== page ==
Tuesday, December 26, 2006

Big hope for small markets

Akron, as well as New York, star of Federated holiday

by Lisa Biank Fasig
Cincinnati Business Courier - December 22, 2006

To an important degree, the sales performance of Federated Department Stores this Christmas depends on how well it does in Akron.

It is in the dozens of markets such as this one, where Macy's is a new and welcome brand, that Federated has much to gain after converting some 400 May Co. stores in September, analysts and industry veterans say. Sure, shoppers in Chicago are grabbing headlines with complaints about losing the Marshall Field's brand, but in smaller markets - like Akron, Tulsa, Okla., and Rochester, N.Y., - shoppers are waiting, credit cards poised, for Macy's to lift their mediocre shopping experience.

And Federated has a high target: It recently raised its same-store sale projections for December to 5 to 8 percent, from 3 to 5 percent.

The problem? It's the original Macy's locations, known as the legacy stores, that have been driving those sales. The former May Co. locations have been "disappointing," Federated said, without providing specifics. (Federated will not break out figures of its May stores operations until February, after it has owned the company for one fiscal year.)

"They put extraordinary attention to making the transition easier in the cities where there was an emotional connection," said Candace Corlett, a principal at WSL Strategic Retail in New York. "(But) we underplayed the number of cities that are getting a Macy's."

What wasn't underplayed was the relaunch of Macy's as a national brand. Federated's ambitious advertising campaign, featuring Susan Sarandon and other stars, might have contributed to the overall strength of the department store sector this shopping season. In November, the same-store sales index of department stores rose 3.8 percent, compared with 1 percent at department stores, according to Bloomberg.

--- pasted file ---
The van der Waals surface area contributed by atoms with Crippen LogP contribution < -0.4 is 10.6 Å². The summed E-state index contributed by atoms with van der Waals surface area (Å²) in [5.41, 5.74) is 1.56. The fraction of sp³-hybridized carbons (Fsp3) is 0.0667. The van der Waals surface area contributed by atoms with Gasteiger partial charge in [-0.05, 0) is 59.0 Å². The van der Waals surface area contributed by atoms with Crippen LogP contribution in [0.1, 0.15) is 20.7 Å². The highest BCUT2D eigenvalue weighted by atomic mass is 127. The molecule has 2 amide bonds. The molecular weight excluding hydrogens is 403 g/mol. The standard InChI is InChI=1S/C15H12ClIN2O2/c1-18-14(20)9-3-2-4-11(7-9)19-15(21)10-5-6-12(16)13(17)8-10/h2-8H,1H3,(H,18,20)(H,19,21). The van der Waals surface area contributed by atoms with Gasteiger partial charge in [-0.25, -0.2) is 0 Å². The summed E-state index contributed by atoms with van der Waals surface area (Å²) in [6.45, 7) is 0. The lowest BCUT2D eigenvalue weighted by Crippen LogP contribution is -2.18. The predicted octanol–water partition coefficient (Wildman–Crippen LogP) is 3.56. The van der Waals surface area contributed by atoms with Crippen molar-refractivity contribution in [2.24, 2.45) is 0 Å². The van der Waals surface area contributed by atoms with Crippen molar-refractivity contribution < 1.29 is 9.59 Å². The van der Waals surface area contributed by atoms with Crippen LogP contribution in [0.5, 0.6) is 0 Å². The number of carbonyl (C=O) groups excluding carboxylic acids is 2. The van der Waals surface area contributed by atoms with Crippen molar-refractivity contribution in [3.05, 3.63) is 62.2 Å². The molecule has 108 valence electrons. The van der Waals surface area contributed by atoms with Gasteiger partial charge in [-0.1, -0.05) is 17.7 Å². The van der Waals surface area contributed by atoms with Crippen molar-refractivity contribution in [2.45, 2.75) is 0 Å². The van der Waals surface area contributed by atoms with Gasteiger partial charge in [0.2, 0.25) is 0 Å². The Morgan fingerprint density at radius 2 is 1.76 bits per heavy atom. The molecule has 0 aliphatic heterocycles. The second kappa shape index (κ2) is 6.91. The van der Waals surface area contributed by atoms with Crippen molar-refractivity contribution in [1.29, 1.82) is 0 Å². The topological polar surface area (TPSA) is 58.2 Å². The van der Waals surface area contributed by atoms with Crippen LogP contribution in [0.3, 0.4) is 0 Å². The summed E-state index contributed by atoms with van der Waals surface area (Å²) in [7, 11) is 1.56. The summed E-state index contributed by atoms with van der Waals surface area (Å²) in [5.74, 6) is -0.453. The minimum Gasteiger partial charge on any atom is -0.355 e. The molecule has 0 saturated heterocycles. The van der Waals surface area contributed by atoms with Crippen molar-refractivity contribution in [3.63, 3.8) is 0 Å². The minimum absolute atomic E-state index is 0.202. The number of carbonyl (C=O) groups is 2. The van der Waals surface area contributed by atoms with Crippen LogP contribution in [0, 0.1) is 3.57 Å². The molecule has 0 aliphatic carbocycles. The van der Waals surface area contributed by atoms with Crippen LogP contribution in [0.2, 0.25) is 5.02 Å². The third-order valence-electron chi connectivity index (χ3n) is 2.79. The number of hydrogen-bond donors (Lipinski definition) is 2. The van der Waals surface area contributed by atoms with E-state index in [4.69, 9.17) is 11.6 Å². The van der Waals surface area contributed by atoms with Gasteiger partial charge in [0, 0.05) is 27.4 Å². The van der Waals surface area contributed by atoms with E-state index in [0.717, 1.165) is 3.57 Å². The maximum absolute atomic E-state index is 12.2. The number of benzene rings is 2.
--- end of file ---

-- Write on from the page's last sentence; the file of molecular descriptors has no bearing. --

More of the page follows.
"The Federated stores are doing extremely well. They're benefiting from the advertising," said retail consultant Walter Loeb. "The May stores still have to gain an identity."

Federated has, for instance, ended the aggressive sales promotions that May customers have grown accustomed to at Christmas, Loeb said. Many shoppers are still holding out, expecting coupons and deep discounts. Meanwhile, in markets such as Cleveland, Federated underestimated the spending power of its May shoppers, said analyst Jeff Stein with KeyBanc Capital Markets.

Regardless, Wall Street is more or less forgiving Federated for May's flavorless sales. (Shares closed Dec. 20 at $38.51, up about 18 percent from one year ago.) Timing is part of the reason: Federated began swapping merchandise at May stores in September, replacing the old labels with the Macy's lineup. Some missteps were expected.

"To expect them to turn 400 stores with new merchandise, new nameplates, the same store personnel and with a reduced level of couponing -- to expect all of that to happen and not have the customers blink once or twice -- I would think is unrealistic," Stein said.

Federated spokesman Jim Sluzewski said the retailer gauged market needs by pairing converted May stores with Macy's stores in similar settings. A store in suburban Cincinnati, for instance, would serve as a starting point to determine what labels to stock in a similarly sized store in suburban Akron. The retailer also asked customers what they wanted to keep at the May stores and what they wanted to lose.

"We continue to learn as we go along," Sluzewski said. "It is simply taking a little longer than we had initially thought."

Among the unexpected trip-ups: the home department, where lead times can be three times longer than those of apparel. It can take more than a year to get certain household items on the floor.

As for markets where beloved brands were eliminated, such as in Chicago where Marshall Field's was transformed into Macy's, observers said the backlash is petering out.

"I've been to a couple of the Macy's that have been converted from Marshall Field's, and they seem just as crowded," said Morningstar Inc. analyst Joseph Beaulieu.

Corlett, for one, said she has seen an improvement in service at Macy's stores in the New York and New Jersey markets. "I think they had gotten in touch with how bad they were and they're really working on fixing it," she said.

"What shoppers expect from their favorite store is respect. Stop putting bimbos out there."

And that would apply to Akron, too.

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